DK: I am the head of the management team and responsible for both managing the work programmes and performance of the staff, while also acting as the link between management and the Board. A key part of the role is implementing Board directives and resolutions, currently under the broad framework of the 2018-25 Global Conversion strategy, which we’re intending to examine and refresh.
The role has expanded and continues to expand rapidly as the IRL transforms itself into a genuine international federation, in the classical sense. By that I mean we are now responsible for core areas that the old RLIF had not assumed, such as a clear operational framework to regulate member interaction, match officiating, anti-doping, communications, compliance, governance and judiciary.
We’re also scrutinised more heavily now by the international sporting community due to our growth and Global Association of International Sports Federations (GAISF) observer membership.
On a daily basis, I interact more with the confederations than I do with the individual member nations, but I’m here to support all of them.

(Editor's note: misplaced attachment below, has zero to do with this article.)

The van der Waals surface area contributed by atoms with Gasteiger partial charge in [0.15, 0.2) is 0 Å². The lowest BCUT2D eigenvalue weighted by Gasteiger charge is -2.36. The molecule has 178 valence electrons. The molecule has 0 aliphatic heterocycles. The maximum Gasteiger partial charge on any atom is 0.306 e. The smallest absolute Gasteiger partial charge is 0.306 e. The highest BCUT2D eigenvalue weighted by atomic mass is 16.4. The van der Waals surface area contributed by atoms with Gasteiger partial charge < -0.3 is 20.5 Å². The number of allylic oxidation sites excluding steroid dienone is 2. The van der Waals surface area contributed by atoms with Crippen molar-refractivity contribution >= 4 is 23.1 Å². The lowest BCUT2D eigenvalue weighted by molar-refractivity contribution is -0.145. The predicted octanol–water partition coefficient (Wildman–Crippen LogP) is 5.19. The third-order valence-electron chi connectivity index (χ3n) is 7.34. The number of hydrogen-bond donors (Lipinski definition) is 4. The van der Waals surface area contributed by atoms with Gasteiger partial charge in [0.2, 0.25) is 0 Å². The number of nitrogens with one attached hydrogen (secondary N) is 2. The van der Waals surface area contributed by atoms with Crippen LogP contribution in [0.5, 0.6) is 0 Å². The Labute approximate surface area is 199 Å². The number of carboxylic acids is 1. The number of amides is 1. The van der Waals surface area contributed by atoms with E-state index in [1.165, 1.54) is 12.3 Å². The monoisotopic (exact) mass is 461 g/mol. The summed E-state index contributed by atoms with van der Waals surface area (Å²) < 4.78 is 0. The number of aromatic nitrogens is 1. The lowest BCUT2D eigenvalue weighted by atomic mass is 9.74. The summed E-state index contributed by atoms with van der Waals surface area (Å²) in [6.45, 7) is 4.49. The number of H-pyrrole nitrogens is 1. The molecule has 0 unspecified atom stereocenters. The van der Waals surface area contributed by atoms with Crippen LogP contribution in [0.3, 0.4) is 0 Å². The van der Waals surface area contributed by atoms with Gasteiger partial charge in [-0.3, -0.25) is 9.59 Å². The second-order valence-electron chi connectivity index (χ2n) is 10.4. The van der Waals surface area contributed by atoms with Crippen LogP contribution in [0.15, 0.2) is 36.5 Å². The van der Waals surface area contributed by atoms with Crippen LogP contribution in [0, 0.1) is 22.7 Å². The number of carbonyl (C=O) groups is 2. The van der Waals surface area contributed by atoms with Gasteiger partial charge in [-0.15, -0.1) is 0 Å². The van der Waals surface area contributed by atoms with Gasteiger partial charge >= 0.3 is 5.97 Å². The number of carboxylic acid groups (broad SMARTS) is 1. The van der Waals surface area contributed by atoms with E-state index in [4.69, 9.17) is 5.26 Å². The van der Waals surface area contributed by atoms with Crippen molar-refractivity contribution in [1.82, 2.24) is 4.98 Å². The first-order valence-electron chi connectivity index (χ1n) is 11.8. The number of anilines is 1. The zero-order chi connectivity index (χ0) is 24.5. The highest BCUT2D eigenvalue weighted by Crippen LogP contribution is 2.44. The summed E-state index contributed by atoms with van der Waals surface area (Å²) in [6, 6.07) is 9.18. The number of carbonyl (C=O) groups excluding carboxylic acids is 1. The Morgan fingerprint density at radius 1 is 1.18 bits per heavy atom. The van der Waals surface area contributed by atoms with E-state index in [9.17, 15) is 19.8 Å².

MS: How many other people are employed by IRL? Who are they and what are their roles?

DK: The only full-time employees are myself and Jeremy Edwards, who is the General Manager for the Southern Hemisphere. We also have six other staff members who have part-time roles, including Niel Wood, who is responsible for our media relations, and Stuart Cummings, who is our Match Officials Manager.
Then we have Sara Piper, who is responsible for our digital presence. She has worked with the NRL and was Head of Digital for the 2017 World Cup. She is now based in Manchester and is involved in the forthcoming World Cup in England.
We are also seeking to add a commercial manager to support our strategic imperative, which is monetising the international calendar.

MS: How much progress did the international body make under the leadership of your predecessor, Nigel Wood?

DK: You cannot get a bigger advocate of international Rugby League and its power than Nigel Wood. He was instrumental in pushing the IRL to go from a virtual organisation that was a virtual clearinghouse of sorts for international competition between a few nations to what it is today, an organisation that is assuming responsibility for many aspects of the sport globally and providing leadership in Rugby League.